Also worth noting: For two analysts who seem to have opposing views on a player, Brad and I are actually remarkably close on our full-season projections for AP. These are the numbers I gave Peterson in the 2012 Lindy's fantasy draft guide: 12 games, 219 carries, 1,002 rush yards, 4.6 YPC, 26 REC, 243 yards, 9 total TDs.
And again, here's the Evans Fearless Forecast™: 14 games, 227 carries, 1,003 rush yards, 4.4 YPC, 14 REC, 121 yards, 9 total TDs.
We're off by exactly one rushing yard and a dozen catches. That ain't much. The big difference, clearly, is that my prediction called for Peterson to appear in two fewer games, which of course has a non-trivial effect on his per-game scoring average. In my Lindy's projections, he ranked seventh in fantasy PPG. If I could rewrite the forecast based on the most recent off-season propaganda, I'd give AP a bit more of everything — more games, more yards, maybe another TD — but the per-week number wouldn't be quite as high. As of this moment, you almost have to assume Peterson will play in the early weeks of the season, but he'll have a reduced role. Whether he opens training camp on the preseason PUP list is really a non-issue.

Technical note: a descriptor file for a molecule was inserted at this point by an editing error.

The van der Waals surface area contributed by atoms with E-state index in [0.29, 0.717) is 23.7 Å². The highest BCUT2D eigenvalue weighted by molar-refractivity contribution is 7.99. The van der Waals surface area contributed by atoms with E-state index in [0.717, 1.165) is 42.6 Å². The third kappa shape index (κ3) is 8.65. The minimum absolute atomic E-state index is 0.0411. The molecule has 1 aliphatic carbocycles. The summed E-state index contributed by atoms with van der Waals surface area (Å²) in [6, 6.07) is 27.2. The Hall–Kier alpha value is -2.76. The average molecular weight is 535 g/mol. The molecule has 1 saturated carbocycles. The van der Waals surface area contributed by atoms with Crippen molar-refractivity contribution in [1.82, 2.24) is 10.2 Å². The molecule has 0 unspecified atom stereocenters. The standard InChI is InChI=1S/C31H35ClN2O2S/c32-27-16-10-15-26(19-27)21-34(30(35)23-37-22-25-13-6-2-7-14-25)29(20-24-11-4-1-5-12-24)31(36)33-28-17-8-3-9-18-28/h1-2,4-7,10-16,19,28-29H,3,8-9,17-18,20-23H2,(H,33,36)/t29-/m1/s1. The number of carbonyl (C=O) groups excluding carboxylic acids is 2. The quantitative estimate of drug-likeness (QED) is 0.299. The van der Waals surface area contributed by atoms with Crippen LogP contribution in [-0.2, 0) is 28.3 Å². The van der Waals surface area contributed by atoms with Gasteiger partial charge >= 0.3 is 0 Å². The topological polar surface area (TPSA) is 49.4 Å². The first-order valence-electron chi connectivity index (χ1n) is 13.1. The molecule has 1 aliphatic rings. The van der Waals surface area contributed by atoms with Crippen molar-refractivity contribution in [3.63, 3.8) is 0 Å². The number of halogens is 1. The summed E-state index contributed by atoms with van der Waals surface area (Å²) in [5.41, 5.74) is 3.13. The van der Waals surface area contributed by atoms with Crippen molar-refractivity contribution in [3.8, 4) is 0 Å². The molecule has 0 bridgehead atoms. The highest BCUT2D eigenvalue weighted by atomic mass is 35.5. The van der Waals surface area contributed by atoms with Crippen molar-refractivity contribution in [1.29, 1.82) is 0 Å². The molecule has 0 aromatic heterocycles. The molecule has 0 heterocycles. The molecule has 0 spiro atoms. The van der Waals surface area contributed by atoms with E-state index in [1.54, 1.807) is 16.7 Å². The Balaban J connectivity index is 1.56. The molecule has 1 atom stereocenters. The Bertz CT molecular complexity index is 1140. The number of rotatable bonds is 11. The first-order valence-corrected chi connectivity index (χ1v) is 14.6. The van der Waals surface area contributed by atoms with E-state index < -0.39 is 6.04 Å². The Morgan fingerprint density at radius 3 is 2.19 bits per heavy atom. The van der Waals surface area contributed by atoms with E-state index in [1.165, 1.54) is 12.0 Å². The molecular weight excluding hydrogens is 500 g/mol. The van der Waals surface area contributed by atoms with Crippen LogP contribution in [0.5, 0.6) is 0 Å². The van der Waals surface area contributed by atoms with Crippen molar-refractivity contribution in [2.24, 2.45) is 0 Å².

So Brad and I are making a few of the same assumptions about Peterson, and we're not radically different in our projections. Brad is obviously reacting strongly to AP's statistical floor, looking to avoid risk near the top of the draft. It's a perfectly fair position — perhaps not something you'd expect from Capitán Huevos, but fair.
Here are three Peterson-related statements made by Brad that I cannot endorse:
•"Overall, Peterson has the 13th-hardest schedule among fantasy backs. Ugly."
I suppose Brad is technically correct about where Minnesota ranks in terms of strength-of-schedule for running backs. But as we all know, the NFL is a league that rearranges itself each season, via injuries and player movement. Defenses that appear dominant in Week 4 can reach Puppy Bowl levels by Week 12. I'm not willing to use any player's November-December schedule as a factor in his fantasy rank — and even if I were, Peterson would get the matchup-proof exemption.
• "There are numerous examples of backs who suffered a similar injury at a similar point on the career arc who bombed the year after surgery."